Blockbust-ed

Blockbuster's painful goodbye... Photo obtained from: https://www.flickr.com/photos/slurm/6016302077/in/photolist-7hn9kh-aaD81a-kRDo94

Blockbuster's painful goodbye...

Photo obtained from: https://www.flickr.com/photos/slurm/6016302077/in/photolist-7hn9kh-aaD81a-kRDo94

          The film industry has continued to struggle over the years as their distribution priorities are beginning to shift from a physical piece of content (DVD’s) to strictly digital. This is no surprise as a similar case has previously occurred in the industry, I’m sure we all remember the transformation from VHS to DVD, well now its online; just look at Blockbuster’s fate.

          We can now legally acquire films through applications on our smart devices (tablets, laptops, phones, TV’s, iPods, etc.) simply by going on a distributer app to purchase the film. Providers such as Apple TV, iTunes, Google Play, or Cineplex allow you to actually purchase these films and store them in the Cloud; this binds the product to your account and places it in your “movie library”. Not to mention, the subscription based film distributors such as Netflix or Crackle, who buys the content, gives you a catalogue of films you purchased for the month.

          A set of technological developments drives the change in the motion picture industry. The primary technological forces are: Internet, digital file compression, streaming media, and encryption; Kevin Zhu a PhD in Information Systems from Stanford University claims that approximately a decade ago distribution of content was as followed, “movie theatres, video rental stores, videos, pay-per-view television, premium channels, and finally basic cable/network/syndicated television” (Zhu, 275).

          Evidently this has changed drastically. This is expanded on by Motion Picture Capital Limited which writes, the window has been shortened from a theatre to home (online streaming, digital downloads, etc.) distribution process. The information website also states, “home entertainment is the most diverse distribution format” allowing the movie business to survive.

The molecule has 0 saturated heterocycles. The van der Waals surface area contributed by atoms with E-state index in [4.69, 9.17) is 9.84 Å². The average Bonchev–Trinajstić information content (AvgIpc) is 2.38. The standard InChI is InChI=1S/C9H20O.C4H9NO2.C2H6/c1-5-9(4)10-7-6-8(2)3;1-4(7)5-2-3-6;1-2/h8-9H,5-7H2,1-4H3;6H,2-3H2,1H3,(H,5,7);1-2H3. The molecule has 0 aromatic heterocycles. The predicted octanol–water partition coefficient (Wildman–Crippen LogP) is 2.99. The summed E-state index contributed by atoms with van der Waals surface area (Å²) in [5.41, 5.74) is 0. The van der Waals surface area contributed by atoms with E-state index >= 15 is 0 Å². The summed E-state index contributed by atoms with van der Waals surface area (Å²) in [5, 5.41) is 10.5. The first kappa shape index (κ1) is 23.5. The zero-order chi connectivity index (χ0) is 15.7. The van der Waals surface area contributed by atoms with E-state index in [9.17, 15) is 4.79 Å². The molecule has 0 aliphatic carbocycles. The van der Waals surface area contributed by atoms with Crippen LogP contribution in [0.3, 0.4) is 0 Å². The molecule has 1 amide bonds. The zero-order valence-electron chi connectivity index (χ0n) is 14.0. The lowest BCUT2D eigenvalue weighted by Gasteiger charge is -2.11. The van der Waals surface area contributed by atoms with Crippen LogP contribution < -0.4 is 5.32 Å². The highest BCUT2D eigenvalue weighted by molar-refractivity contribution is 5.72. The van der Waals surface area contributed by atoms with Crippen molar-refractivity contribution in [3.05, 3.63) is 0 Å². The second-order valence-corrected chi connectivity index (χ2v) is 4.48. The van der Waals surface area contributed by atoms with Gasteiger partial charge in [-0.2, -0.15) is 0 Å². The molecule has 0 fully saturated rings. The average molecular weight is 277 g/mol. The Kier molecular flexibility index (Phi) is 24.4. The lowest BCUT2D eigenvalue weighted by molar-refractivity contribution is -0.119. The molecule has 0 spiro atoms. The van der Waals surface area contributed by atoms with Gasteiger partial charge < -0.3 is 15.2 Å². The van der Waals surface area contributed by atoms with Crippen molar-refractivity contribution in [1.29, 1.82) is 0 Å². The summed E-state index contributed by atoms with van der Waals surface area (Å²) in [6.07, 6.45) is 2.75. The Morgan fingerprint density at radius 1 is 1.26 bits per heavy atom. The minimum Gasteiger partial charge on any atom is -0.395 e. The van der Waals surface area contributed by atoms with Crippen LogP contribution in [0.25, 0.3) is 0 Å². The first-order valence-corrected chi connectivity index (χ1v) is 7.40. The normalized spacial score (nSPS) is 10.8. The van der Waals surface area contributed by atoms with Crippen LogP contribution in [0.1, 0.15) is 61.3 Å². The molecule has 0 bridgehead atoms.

Expanding on this idea, we can put the blame on Netflix. Megan O’Neill, writer for the Social Times presents the notion that Netflix bankrupted Blockbuster. She says that Netflix has “eliminated the way we used to rent DVD’s and even watch TV” (O’Neill); further stating that driving to stores like blockbuster to rent a movie has become prehistoric. She is absolutely right and it is because of these ideologies that people will no longer do these old school activities rather keep up to date with the new; which is purchasing film content online.

          It is pretty clear that if the industry wishes to make profit they most focus their attention and money on monetizing the online user space. We have already seen some hints of this transition, such as the advertisements being introduced to social media feeds.

Here's a video elaborating on Blockbuster's bankruptcy and Netflix's conquering of the business:

https://www.youtube.com/watch?v=CoQmnNDnWMk

Works Cited

 "Film Production Process." DISTRIBUTION. 2014. Web. 18 Nov. 2015. <http://www.motionpicturecapital.com/film-production-process/distribution>.

Zhu, Kevin. "Internet-based Distribution of Digital Videos: The Economic Impacts of Digitization on the Motion Picture Industry." Electronic Markets (2001): 273-80. Print.

O'Neill, Megan. "How Netflix Bankrupted And Destroyed Blockbuster [INFOGRAPHIC]." Business Insider. Business Insider, Inc, 1 Mar. 2011. Web. 18 Nov. 2015.